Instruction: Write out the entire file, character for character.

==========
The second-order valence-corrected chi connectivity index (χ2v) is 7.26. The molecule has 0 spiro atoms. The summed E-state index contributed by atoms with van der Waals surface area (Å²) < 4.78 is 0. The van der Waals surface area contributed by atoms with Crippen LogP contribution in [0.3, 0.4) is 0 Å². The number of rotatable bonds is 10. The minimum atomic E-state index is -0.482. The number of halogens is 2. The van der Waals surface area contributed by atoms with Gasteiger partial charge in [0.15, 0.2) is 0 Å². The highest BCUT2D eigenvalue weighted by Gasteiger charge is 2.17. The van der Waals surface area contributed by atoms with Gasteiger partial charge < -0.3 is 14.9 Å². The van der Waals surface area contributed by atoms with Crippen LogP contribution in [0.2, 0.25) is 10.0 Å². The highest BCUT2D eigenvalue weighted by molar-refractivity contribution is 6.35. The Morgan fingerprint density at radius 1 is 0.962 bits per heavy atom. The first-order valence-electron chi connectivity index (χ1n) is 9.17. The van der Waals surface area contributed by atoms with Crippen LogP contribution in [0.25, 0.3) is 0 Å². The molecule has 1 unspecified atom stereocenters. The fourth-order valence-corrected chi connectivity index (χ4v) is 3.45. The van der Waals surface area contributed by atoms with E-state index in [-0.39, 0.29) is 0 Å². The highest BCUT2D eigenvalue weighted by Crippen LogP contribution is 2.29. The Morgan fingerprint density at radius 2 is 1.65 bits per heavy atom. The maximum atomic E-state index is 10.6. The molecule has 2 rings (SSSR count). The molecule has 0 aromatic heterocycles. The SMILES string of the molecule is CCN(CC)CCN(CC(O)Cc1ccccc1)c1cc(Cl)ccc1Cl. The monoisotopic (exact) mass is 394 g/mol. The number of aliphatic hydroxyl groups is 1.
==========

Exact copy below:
The second-order valence-corrected chi connectivity index (χ2v) is 7.26. The molecule has 0 spiro atoms. The summed E-state index contributed by atoms with van der Waals surface area (Å²) < 4.78 is 0. The van der Waals surface area contributed by atoms with Crippen LogP contribution in [0.3, 0.4) is 0 Å². The number of rotatable bonds is 10. The minimum atomic E-state index is -0.482. The number of halogens is 2. The van der Waals surface area contributed by atoms with Gasteiger partial charge in [0.15, 0.2) is 0 Å². The highest BCUT2D eigenvalue weighted by Gasteiger charge is 2.17. The van der Waals surface area contributed by atoms with Gasteiger partial charge < -0.3 is 14.9 Å². The van der Waals surface area contributed by atoms with Crippen LogP contribution in [0.2, 0.25) is 10.0 Å². The highest BCUT2D eigenvalue weighted by molar-refractivity contribution is 6.35. The Morgan fingerprint density at radius 1 is 0.962 bits per heavy atom. The first-order valence-electron chi connectivity index (χ1n) is 9.17. The van der Waals surface area contributed by atoms with Crippen LogP contribution in [0.25, 0.3) is 0 Å². The molecule has 1 unspecified atom stereocenters. The fourth-order valence-corrected chi connectivity index (χ4v) is 3.45. The van der Waals surface area contributed by atoms with E-state index in [-0.39, 0.29) is 0 Å². The highest BCUT2D eigenvalue weighted by Crippen LogP contribution is 2.29. The Morgan fingerprint density at radius 2 is 1.65 bits per heavy atom. The maximum atomic E-state index is 10.6. The molecule has 2 rings (SSSR count). The molecule has 0 aromatic heterocycles. The SMILES string of the molecule is CCN(CC)CCN(CC(O)Cc1ccccc1)c1cc(Cl)ccc1Cl. The monoisotopic (exact) mass is 394 g/mol. The number of aliphatic hydroxyl groups is 1.